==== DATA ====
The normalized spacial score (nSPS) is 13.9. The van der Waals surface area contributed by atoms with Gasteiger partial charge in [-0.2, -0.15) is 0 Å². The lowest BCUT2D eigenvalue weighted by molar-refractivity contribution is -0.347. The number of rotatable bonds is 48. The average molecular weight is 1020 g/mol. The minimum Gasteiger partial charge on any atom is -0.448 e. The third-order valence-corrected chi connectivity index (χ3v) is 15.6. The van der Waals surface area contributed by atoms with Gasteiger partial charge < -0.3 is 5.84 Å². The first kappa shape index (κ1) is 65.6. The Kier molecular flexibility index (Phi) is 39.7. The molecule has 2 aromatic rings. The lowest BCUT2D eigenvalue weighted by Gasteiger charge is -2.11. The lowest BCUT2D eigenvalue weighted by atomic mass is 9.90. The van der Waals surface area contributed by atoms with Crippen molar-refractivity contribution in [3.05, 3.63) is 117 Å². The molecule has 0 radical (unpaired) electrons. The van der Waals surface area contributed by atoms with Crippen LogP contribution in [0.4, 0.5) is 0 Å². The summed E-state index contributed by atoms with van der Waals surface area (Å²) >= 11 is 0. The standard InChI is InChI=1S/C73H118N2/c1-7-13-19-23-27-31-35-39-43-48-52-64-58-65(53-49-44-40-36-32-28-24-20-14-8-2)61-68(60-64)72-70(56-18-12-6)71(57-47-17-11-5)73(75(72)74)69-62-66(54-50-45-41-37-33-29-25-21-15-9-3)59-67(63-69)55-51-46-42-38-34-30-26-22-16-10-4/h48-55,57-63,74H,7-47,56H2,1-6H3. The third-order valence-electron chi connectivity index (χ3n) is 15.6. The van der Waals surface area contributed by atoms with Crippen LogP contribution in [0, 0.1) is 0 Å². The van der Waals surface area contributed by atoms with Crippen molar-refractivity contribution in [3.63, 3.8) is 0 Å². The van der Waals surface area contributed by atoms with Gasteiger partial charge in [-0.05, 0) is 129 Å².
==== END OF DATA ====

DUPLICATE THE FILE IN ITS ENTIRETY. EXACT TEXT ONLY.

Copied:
The normalized spacial score (nSPS) is 13.9. The van der Waals surface area contributed by atoms with Gasteiger partial charge in [-0.2, -0.15) is 0 Å². The lowest BCUT2D eigenvalue weighted by molar-refractivity contribution is -0.347. The number of rotatable bonds is 48. The average molecular weight is 1020 g/mol. The minimum Gasteiger partial charge on any atom is -0.448 e. The third-order valence-corrected chi connectivity index (χ3v) is 15.6. The van der Waals surface area contributed by atoms with Gasteiger partial charge < -0.3 is 5.84 Å². The first kappa shape index (κ1) is 65.6. The Kier molecular flexibility index (Phi) is 39.7. The molecule has 2 aromatic rings. The lowest BCUT2D eigenvalue weighted by Gasteiger charge is -2.11. The lowest BCUT2D eigenvalue weighted by atomic mass is 9.90. The van der Waals surface area contributed by atoms with Crippen molar-refractivity contribution in [3.05, 3.63) is 117 Å². The molecule has 0 radical (unpaired) electrons. The van der Waals surface area contributed by atoms with Crippen LogP contribution in [0.4, 0.5) is 0 Å². The summed E-state index contributed by atoms with van der Waals surface area (Å²) >= 11 is 0. The standard InChI is InChI=1S/C73H118N2/c1-7-13-19-23-27-31-35-39-43-48-52-64-58-65(53-49-44-40-36-32-28-24-20-14-8-2)61-68(60-64)72-70(56-18-12-6)71(57-47-17-11-5)73(75(72)74)69-62-66(54-50-45-41-37-33-29-25-21-15-9-3)59-67(63-69)55-51-46-42-38-34-30-26-22-16-10-4/h48-55,57-63,74H,7-47,56H2,1-6H3. The third-order valence-electron chi connectivity index (χ3n) is 15.6. The van der Waals surface area contributed by atoms with Crippen LogP contribution in [0, 0.1) is 0 Å². The van der Waals surface area contributed by atoms with Crippen molar-refractivity contribution in [3.63, 3.8) is 0 Å². The van der Waals surface area contributed by atoms with Gasteiger partial charge in [-0.05, 0) is 129 Å².